Sanctioning a war on luxury assets
Sanctions that have been imposed on a number of close Putin allies over his regime’s continued application of pressure on the Crimea region of eastern Ukraine could conceivably be extended to those individuals who have left Russia and settled in the West. Among the potential targets are prominent superyacht owners and industry stakeholders.
America has, thus far, taken the lead in imposing economic sanctions, with the EU limiting its punitive measures to those who are directly involved in supporting a breakaway Crimea.
But when asked about casting its net wider, to include expatriates and Western domiciles, British Prime Minister, David Cameron said: “We certainly haven’t ruled anyone out from this approach… So that’s the approach we should take and people who get involved in that should know that they are liable, possibly, to be subject to an EU travel ban or asset freeze.”
And writing in the New York Times, Russia’s main opposition leader, Alexey Navalny endorsed such an extension. ‘Western nations could deliver a serious blow to the luxurious lifestyle enjoyed by the Kremlin’s cronies who shuttle between Russia and the West’, he said, pointing to prominent owners Roman Abramovich and Alisher Usmanov. ‘This means freezing the oligarchs’ financial assets and seizing their property.’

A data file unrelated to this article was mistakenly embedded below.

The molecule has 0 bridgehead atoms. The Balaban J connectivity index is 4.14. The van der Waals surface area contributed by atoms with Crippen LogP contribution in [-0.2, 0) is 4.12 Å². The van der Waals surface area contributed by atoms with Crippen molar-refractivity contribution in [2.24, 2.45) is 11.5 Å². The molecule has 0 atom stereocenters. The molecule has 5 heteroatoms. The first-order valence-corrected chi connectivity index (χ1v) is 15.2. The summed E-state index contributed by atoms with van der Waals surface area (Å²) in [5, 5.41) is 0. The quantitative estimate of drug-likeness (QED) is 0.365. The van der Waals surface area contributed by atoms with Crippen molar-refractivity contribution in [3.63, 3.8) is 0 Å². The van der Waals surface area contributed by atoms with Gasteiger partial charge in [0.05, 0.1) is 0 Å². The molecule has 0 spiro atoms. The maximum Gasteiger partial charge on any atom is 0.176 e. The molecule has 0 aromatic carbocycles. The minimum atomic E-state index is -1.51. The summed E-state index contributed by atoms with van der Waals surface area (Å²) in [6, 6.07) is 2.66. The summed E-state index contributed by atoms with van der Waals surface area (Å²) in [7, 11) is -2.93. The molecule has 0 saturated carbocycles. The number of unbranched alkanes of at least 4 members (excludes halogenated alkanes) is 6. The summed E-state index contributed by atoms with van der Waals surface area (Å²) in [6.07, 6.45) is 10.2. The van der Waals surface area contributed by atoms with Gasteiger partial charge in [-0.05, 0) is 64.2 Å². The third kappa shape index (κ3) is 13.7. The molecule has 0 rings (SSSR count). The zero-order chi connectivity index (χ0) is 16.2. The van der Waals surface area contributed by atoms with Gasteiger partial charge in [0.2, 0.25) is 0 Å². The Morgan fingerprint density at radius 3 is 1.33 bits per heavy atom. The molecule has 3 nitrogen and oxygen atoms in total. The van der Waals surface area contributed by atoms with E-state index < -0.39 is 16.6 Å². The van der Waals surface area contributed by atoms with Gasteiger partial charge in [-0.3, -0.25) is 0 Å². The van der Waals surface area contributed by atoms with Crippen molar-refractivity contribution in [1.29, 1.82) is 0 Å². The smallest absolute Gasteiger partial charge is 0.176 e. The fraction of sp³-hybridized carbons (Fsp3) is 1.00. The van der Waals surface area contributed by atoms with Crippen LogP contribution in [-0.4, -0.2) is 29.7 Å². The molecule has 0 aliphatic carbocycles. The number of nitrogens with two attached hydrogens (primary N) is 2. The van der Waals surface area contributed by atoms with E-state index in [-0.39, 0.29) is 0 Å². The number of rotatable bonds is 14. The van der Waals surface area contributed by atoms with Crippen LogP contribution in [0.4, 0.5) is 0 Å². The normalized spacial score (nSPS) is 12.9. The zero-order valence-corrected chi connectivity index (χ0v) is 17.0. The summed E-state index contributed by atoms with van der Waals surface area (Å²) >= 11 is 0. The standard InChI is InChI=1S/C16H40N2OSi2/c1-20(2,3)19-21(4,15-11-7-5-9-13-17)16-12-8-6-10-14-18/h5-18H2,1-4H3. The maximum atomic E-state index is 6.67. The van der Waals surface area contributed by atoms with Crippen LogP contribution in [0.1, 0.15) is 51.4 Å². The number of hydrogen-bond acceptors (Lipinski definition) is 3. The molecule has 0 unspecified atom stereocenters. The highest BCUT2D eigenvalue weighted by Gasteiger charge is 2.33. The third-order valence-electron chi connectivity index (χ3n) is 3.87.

Whether there is the legal basis to do this in the context of the current situation is questionable. But if things escalate then it would stand to reason that yachts would become primary targets for seizure. So does it have the potential to affect the superyacht market? Yes and no, according to SuperYachtsMonaco’s MD, Jim Evans.
“We are not concerned because our Russian client base is made up of individuals who are not political in their activities”, Evans told SuperyachtNews.com. “Sanctions are being directed at the closest associates and members of the current government but those individuals do not make up our client base.”
Evans was however, more concerned about the potential impact on this summer’s charter market, assuming the political stand-off is not resolved. “We feel it could impact our charter business but so far we cannot claim to have enough data to verify this”, he said.
Of course, for there to be a residual impact on charter uptake there would need to be an expressed targeting of Russian UHNWIs on the part of European jurisdictions. And we shall have to wait and see as to whether that materialises.